USDA report

US: Food purchase decisions of Millennial households

Millennials, those born between 1981 and the mid-2000s, are now the largest, most diverse living generation—surpassing Baby Boomers—in the United States. As such, their purchasing behavior heavily influences the current retail landscape. They are more diverse and have higher levels of education (on average) than previous generations. In addition, some of them began establishing careers during the Great Recession (December 2007-June 2009), an economic downturn that likely affected their food spending.

Millennials will be an important driver in the economy for years to come. Their grocery store habits may change as they age, but current differences from older generations could have implications for future food demand. Market analysis has shown that this generation is demanding healthier and fresher food and spending less of their expenditures on food at home (FAH). This report focuses on associations between generation and food purchasing decisions using 2014 as a representative year. It looks at food spending differences by income within generations, using per capita income as a way to control for different household sizes. Additional analysis looks at food purchasing decisions within the Millennial generation by age and income.

How much are people spending?
While each preceding, older generation spends more on FAH than the younger generation after it, there seems to be a distinct difference between the oldest and youngest generations—the spending patterns of Traditionalists (born before 1946) and Baby Boomers (born 1946-65) and those of Gen X’ers (born 1965-80) and Millennials (for this report, born between 1981 and 1996) are very similar. Within each generation, households with higher per capita incomes and higher total per capita food expenditures have higher food-at-home expenditures. Of course, consumers adapt their purchasing behaviors depending on budgetary limits, which are determined not only by income but by family size. For instance, Millennials who are early in their careers may earn less than Gen X’ers but their food budget may stretch farther than higher earning Gen X’ers with larger families and more mouths to feed.

How often do people food shop?
Traditionalists make the most foodstore trips per month of all generations, and the frequency of visits is generally lower with each successive generation. Millennials frequent foodstores the least. Higher income (per capita) seems to reduce the frequency of foodstore trips as well. Traditionalists, who spend more on FAH per capita, also frequent foodstores more often. Traditionalists are of retirement age and thus may have the leisure time to frequent foodstores more often. In addition, younger generations may increasingly prefer to eat outside the home, with reduced foodstore trips only becoming more prominent as per capita income rises; in short, as households become richer, food away from home (FAFH) may crowd out FAH consumption. Millennials consume food in a restaurant or bar around 30 percent more often than any other generation.

What foods are people buying?
Wealthier households tend to buy more primary/unprocessed ingredients, reducing their purchases of processed foods and starchy carbohydrates like pasta and increasing their purchases of fruit and vegetables. Millennial households with lower per capita income have a greater tendency to make more FAH purchases than do higher income Millennial households.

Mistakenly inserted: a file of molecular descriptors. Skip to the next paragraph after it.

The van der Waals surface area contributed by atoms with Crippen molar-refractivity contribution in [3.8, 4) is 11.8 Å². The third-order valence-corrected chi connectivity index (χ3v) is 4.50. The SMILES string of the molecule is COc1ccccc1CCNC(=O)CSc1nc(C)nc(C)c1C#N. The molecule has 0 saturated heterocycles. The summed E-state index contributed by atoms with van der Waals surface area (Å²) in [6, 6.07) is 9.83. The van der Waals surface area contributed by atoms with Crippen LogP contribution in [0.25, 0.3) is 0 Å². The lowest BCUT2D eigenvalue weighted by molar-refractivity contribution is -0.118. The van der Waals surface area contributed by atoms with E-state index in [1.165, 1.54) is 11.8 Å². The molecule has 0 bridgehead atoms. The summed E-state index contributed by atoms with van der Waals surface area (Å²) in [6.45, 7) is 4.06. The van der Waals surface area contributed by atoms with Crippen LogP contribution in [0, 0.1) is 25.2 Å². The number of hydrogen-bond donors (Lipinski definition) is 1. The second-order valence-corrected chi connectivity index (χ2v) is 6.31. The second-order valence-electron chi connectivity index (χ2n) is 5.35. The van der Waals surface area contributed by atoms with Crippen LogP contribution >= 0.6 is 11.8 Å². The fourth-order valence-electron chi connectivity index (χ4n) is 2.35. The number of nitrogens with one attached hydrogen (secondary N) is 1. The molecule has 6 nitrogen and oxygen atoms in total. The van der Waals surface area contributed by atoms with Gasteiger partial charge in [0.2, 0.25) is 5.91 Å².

Among all generations, Millennials devote the smallest share of food expenditures to grains, white meat, and red meat. Though Millennials spend less on FAH in total, they allocate more proportionately to prepared foods, pasta, and sugar/sweets than any other generation.

When partitioning by income per capita, fruit expenditure shares for Millennials essentially matched those of Traditionalists, who allocate the largest share to fruits. Moreover, as Millennials become richer, they apportion more of their FAH budget to vegetables, suggesting that the Millennial generation may have a stronger preference for fruits and vegetables compared to older generations.

How much time do people devote to food consumption and preparation?
Millennials spend, on average, 12 minutes less eating and drinking than Traditionalists, who devote the most time toward those activities at 77 minutes per day. However, all four generations spend essentially the same amount of time in secondary eating (i.e., eating a snack while watching a movie).

Millennials, however, spend significantly less time on food preparation, presentation, and cleanup—55 minutes less than Gen X’ers, who spend the most time at 143 minutes. This time observation supports the finding that Millennials purchase more ready-to-eat foods; nearly two-thirds of Millennials reported buying some form of prepared food within the prior 7 days, suggesting a preference for time savings.

By separating Millennials into “recession Millennials,” those who likely entered the job market during the Great Recession (2007-09), and younger “non-recession Millennials,” who likely entered the job market after the recession, we can see whether these two groups have different spending patterns.

“Recession Millennials” purchase more FAH overall than “non-recession Millennials,” even when they have similar incomes. This difference in purchasing behavior may be attributed to changes in earning trajectories due to the recession. However, when comparing higher (per capita) income recession and non-recession Millennials, their food spending patterns (FAH and FAFH) are similar, suggesting that the recession may have only affected lower income and middle-income “recession Millennial” food shopping behaviors. This could be because higher income Millennials were less affected by the recession or were wealthy enough to maintain food purchasing patterns.

Download the full report here.

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